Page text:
4 Calf Exercises You've Never Tried
Updated: Oct 9, 2019
Say Goodbye to Puny Calves (Finally)
Even experienced lifters struggle to build their lower legs, but it IS possible to develop them. You're already familiar with basic straight-knee calf work, like the standing calf raise. And you're also well aware of bent-leg, seated calf raises.
That's a good start. There's a reason to do both types:
Your calves are made of the gastrocnemius complex and the soleus. Research shows that doing calf raises (ankle plantar flexion) with a straight-knee creates superior gastrocnemius muscle activity, while doing these raises with a bent-knee creates superior soleus muscle activity (1,2,3,4). So it makes sense to do at least one calf exercise in each knee position to maximize your training time and efficiency.
But are you stuck in a rut doing the same two lifts over and over again? Most are.
Luckily, there are other great calf exercises in both categories that you can add to your arsenal. Get more out of your lower leg work by picking at least one calf exercise from the straight-knee category and one from the bent-knee category.
Two Straight-Knee Calf Exercises
These two exercises require you to perform a heel raise in a manner that involves propelling yourself forward as well as upwards on each step. The plantar flexion action is more similar to that of walking and running.
Stand facing a wall with your feet hip-width apart while holding a dumbbell in your left hand.Place your right hand on the wall at roughly chest height and lean your body forward while keeping your torso, hips, and knees all in a straight line.Bend your right knee and step your left leg backward, placing it as far behind you as possible with keeping your heel on the ground and your left foot pointed at the wall. Your left knee, hip, and torso should all form a straight line.Lift your right foot off the floor while keeping your right knee bent at around a 90-degree angle.While maintaining your body position, lift your left heel as high as you can off of the floor so that you end up on the ball of your foot. Slowly lower yourself until your heel touches the floor to complete the rep.Don't allow your left foot to rotate outwards at any point. Keep it straight and pointed at the wall throughout.
Don't bounce. Control the lowering (eccentric) portion of each rep by allowing your heel to touch the floor gently – not to fully rest on the floor – until all reps have been completed. Do all the reps on the same side before switching sides.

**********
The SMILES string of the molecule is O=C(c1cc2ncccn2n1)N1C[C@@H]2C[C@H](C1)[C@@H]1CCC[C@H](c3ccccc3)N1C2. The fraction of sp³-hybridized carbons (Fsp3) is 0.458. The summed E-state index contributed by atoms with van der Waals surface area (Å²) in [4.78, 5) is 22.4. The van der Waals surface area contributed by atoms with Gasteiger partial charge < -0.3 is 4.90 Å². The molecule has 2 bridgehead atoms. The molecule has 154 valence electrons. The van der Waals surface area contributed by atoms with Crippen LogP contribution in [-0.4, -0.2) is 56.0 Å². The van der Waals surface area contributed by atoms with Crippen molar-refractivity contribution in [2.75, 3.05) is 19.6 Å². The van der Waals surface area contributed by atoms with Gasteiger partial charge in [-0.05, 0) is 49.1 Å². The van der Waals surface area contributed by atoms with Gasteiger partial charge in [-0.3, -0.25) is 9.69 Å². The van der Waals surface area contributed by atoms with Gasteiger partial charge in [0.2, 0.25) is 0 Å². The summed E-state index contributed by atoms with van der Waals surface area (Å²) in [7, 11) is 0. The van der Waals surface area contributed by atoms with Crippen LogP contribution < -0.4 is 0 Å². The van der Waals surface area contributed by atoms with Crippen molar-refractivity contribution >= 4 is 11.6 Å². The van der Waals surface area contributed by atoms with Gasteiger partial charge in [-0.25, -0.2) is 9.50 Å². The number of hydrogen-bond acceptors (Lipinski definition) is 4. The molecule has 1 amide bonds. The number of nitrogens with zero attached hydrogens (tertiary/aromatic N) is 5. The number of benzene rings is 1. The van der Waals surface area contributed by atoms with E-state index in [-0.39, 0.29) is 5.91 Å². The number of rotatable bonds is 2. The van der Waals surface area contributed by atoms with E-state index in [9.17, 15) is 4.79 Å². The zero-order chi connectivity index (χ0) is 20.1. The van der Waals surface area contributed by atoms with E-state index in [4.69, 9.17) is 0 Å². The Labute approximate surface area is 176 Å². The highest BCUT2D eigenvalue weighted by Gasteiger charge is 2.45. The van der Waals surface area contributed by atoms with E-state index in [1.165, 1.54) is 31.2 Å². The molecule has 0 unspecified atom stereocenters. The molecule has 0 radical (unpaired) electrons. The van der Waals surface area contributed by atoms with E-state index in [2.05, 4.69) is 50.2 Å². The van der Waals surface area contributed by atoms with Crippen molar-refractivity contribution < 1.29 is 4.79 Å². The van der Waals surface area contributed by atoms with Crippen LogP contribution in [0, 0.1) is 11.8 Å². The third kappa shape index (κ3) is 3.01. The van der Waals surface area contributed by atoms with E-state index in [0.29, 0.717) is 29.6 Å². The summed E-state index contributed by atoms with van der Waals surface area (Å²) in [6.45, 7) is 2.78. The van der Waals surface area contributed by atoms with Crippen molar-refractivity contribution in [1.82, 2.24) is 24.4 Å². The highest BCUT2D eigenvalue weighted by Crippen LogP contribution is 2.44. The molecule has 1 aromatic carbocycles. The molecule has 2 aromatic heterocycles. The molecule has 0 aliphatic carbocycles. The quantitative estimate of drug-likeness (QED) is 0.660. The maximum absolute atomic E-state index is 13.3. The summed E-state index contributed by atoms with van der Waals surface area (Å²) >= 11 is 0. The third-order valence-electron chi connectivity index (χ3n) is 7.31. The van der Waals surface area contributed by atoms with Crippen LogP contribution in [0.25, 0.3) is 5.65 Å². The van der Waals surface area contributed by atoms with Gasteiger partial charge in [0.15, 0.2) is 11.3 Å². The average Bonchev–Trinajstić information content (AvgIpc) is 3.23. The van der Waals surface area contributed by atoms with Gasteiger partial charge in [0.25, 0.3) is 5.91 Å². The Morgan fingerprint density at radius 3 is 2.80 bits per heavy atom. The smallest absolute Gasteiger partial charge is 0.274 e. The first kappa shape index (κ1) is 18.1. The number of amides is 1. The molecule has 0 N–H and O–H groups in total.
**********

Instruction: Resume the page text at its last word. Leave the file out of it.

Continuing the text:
This simply combines a dumbbell farmer's walk with a calf raise.
Stand at one end of the room and hold two heavy dumbbells, palms facing your body by your hips.Walk to the other end of the room. On each step, as soon as your foot hits the ground, quickly lift your heels as high as you can off the floor, ending up on the balls of your feet.Lower yourself down after each step with control until your heel touches the floor to complete the rep. Do the heel raise in a smooth and coordinated action with each step.
Two Bent-Knee Calf Exercises
It's important to notice that both of these involve positioning your working side foot closer to you. This increases the range of motion demand, making it more productive.
Using a mat or rolled towel for comfort. Get in a half-kneeling position with your torso straight and both knees bent 90 degrees.Move your front foot backwards underneath your same-side thigh as far as you can while keeping your heel on the floor and your foot straight.Place the side of a dumbbell, or the bottom of a kettlebell, on top of the knee (not on top of your mid-thigh) of the same foot you just moved toward you.Push your toes into the ground and lift your heel as high as you can off the floor, ending up on the ball of your foot.Slowly lower your heel until it touches the floor to complete the rep. Don't bounce. Control the lowering portion by allowing your heel to touch the floor gently.Do all the reps on the same side before switching sides.
Sit tall on a bench with your feet roughly hip-width apart.Move one of your feet backward underneath your same-side thigh as far as you can while keeping your heel on the floor and your foot straight.Place one side of the dumbbell, or the bottom of a kettlebell, on top of the knee.Push your toes into the ground and lift your heel as high as you can, ending up on the ball of your foot.Slowly lower your heel until it touches the floor to complete the rep. As always, no bouncing.
Hébert-Losier, K., Schneiders, A. G., García, J. A., Sullivan, S. J., & Simoneau, G. G. (2012). Influence of knee flexion angle and age on triceps surae muscle activity during heel raises.
The Journal of Strength & Conditioning Research, 26(11), 3124-3133.Tamaki, H., Kitada, K., Akamine, T., Sakou, T., & Kurata, H. (1996).
Electromyogram patterns during plantarflexions at various angular velocities and knee angles in human triceps surae muscles.
European Journal of Applied Physiology and Occupational Physiology, 75(1), 1-6.Price, T. B., Kamen, G., Damon, B. M., Knight, C. A., Applegate, B., Gore, J. C., & Signorile, J. F. (2003).
Comparison of MRI with EMG to study muscle activity associated with dynamic plantar flexion.
Magnetic Resonance Imaging, 21(8), 853-861.Signorile, J. E., Applegate, B., Ducque, M., Cole, N., & Zink, A. (2002).
Selective recruitment of the triceps surae muscles with changes in knee angle. The Journal of Strength & Conditioning Research, 16(3), 433-439.
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